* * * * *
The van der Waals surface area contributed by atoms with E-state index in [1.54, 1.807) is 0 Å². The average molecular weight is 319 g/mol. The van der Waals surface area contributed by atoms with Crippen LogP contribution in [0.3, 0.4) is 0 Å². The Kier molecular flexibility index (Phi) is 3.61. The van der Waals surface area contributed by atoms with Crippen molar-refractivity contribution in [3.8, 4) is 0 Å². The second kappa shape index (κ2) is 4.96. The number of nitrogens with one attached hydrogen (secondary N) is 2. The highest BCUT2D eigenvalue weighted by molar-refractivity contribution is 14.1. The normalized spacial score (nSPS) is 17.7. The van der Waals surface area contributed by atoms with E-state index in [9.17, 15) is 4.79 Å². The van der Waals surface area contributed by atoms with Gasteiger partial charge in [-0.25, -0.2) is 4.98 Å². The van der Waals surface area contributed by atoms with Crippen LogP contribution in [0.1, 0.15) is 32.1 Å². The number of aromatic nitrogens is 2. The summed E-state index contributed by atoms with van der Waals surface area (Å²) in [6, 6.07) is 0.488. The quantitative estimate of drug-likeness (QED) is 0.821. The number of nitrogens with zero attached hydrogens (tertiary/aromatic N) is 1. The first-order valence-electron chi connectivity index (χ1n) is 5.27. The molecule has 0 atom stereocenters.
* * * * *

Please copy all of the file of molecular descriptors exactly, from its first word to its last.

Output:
The van der Waals surface area contributed by atoms with E-state index in [1.54, 1.807) is 0 Å². The average molecular weight is 319 g/mol. The van der Waals surface area contributed by atoms with Crippen LogP contribution in [0.3, 0.4) is 0 Å². The Kier molecular flexibility index (Phi) is 3.61. The van der Waals surface area contributed by atoms with Crippen molar-refractivity contribution in [3.8, 4) is 0 Å². The second kappa shape index (κ2) is 4.96. The number of nitrogens with one attached hydrogen (secondary N) is 2. The highest BCUT2D eigenvalue weighted by molar-refractivity contribution is 14.1. The normalized spacial score (nSPS) is 17.7. The van der Waals surface area contributed by atoms with E-state index in [9.17, 15) is 4.79 Å². The van der Waals surface area contributed by atoms with Gasteiger partial charge in [-0.25, -0.2) is 4.98 Å². The van der Waals surface area contributed by atoms with Crippen LogP contribution in [0.1, 0.15) is 32.1 Å². The number of aromatic nitrogens is 2. The summed E-state index contributed by atoms with van der Waals surface area (Å²) in [6, 6.07) is 0.488. The quantitative estimate of drug-likeness (QED) is 0.821. The number of nitrogens with zero attached hydrogens (tertiary/aromatic N) is 1. The first-order valence-electron chi connectivity index (χ1n) is 5.27. The molecule has 0 atom stereocenters.